Disadvantages. Drawbacks include the relatively high cost and its size in comparison to the two diode lasers. They are easy to handle due to their small size and the device can be used without power supply in battery mode, which Nd:YAG laser is incapable of at present.

4.4. Diode Lasers 810 nm and 980 nm

Comparing the 810 nm with the 980 nm diode laser, both are equally favorable. Both are adequate funds in endodontic therapy and should be investigated in further detail. For 810 nm diode lasers, the majority of studies can be found in the literature, although the parameters are not exactly comparable.

According to a study of Kales in 1993, the diode laser determines 99% of the turnover on the whole market and is estimated at 25% by the buyers in comparison to all other laser devices [54].

4.4.1. Variability of Reported Results

Sadik et al. postulated that the various investigated laser systems of the past 30 years could not be compared with a meta-analysis since the results of the studies were not presented in a standardized manner. From this perspective, it would be desirable if future studies use a solid study design with the same basic parameters, such as the diameter of laser fiber, the same practical approach to the irradiation of the teeth (number of repetitions, pauses), pulse frequency (pps), and power (W) [43].

This statement is the final testimony and prime cause because this present literature review also does not lead to any clear result in terms of effectiveness brought against the bacteria in an infected root canal compared to the three lasers. There are too many different variable facts in the studies to make a statement about the more effective wavelength or the preferable device and the data situation is contradictory. The Nd:YAG laser is more frequently evaluated, although the comparability of the different study designs is also lacking. The various studies are difficult to measure, given that different parameters, fiber strengths, or handling methods are used.

At present, a statement based upon recommended guidelines is not really possible. When properly used, it emerges that disinfection by laser can increase the endodontic success with a very low risk of damaging side effects and with acceptable durability.

A recommended standardized procedure for the individual wavelengths is suggested, although further scientific studies would be desirable. Additional in vivo studies with Nd:YAG and diode lasers in endodontics are necessary. It should be considered internationally with the same procedure including a clear treatment outline. Generally established criteria such as the same fibers (diameter), the same settings of the laser parameters (power, pulse frequency), the same trace of radiation in practical implementation, and duration are essential to conduct a comparison about the antibacterial effects of endodontic treatment between the three laser devices. This would be desirable to define an evidence-based “gold standard.”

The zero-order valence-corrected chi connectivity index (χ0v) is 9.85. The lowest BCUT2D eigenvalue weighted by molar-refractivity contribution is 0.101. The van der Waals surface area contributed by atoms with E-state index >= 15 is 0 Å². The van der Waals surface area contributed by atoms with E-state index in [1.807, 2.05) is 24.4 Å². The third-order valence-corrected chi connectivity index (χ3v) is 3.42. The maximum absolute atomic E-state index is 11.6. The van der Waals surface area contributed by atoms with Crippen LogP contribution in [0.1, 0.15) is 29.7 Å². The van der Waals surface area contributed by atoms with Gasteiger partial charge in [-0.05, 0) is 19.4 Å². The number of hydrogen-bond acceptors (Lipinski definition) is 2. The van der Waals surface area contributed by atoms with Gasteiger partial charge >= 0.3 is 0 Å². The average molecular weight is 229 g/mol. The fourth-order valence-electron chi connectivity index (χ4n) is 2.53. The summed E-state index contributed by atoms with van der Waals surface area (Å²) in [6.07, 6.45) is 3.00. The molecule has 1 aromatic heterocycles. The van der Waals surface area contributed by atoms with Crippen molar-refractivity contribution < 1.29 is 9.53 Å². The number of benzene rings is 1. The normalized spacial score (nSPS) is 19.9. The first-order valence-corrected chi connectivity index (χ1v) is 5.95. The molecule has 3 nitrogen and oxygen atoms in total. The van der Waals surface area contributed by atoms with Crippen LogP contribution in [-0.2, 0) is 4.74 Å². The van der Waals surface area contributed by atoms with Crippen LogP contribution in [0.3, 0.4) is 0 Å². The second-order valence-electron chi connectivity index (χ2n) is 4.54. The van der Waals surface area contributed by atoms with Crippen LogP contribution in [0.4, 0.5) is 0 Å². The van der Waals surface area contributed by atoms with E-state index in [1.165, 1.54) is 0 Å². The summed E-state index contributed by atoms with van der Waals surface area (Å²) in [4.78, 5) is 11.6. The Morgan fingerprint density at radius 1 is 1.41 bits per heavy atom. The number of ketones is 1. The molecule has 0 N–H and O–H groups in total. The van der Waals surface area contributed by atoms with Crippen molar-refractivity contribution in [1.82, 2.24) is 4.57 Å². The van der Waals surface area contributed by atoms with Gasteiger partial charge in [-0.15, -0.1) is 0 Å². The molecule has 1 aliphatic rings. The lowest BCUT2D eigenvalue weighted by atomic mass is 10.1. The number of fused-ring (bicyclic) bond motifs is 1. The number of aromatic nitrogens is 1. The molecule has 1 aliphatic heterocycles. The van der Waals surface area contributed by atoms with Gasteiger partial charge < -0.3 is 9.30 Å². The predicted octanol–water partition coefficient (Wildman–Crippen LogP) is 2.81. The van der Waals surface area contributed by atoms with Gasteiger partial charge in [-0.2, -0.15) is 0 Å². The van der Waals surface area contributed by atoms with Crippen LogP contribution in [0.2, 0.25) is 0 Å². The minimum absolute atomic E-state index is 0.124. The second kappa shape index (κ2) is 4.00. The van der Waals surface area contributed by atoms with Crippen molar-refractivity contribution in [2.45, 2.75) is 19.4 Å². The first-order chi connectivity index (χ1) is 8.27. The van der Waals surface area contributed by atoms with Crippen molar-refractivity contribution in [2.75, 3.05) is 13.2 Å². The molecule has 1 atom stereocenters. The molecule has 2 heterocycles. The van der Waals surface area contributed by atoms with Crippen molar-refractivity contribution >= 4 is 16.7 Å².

5. Conclusions

In endodontics, Nd:YAG laser (1064 nm) and diode laser (810 nm and 980 nm) devices are used to remove bacteria in infected teeth. This literature overview aimed to compare and evaluate the advantages and disadvantages in using these laser devices with standardized settings.

The PubMed database was searched using precise keywords between April 2011 and April 2016. Likewise, print media from the Library of RWTH Aachen University were examined.

A total of 22 eligible studies were found regarding Nd:YAG laser 1064 nm. Four studies fulfilled all demanded criteria in this review for this laser device. Seven studies referring to the diode laser 980 nm were examined, although only one fulfilled all criteria. Eleven studies were found regarding the diode laser 810 nm, but also only one study could fulfill all necessary criteria.

The analysis of the selected studies showed that all three laser systems are able to successfully decimate bacteria that are present in infected teeth. Pigmented bacteria are efficiently better removed by the Nd:YAG laser. Moreover, in deeper dentin layers, Nd:YAG laser showed better results. Concerning handiness, size, and purchase price, the diode laser is preferable.

In summary, a direct comparison cannot be made between the selected laser devices due to different study designs, materials, and equipment. Prospective randomized trials are needed to further verify which laser system is to be preferred for the best results in endodontic therapy and evaluate an evidence-based and international guideline.

Competing Interests

The authors declare that they have no conflict of interests.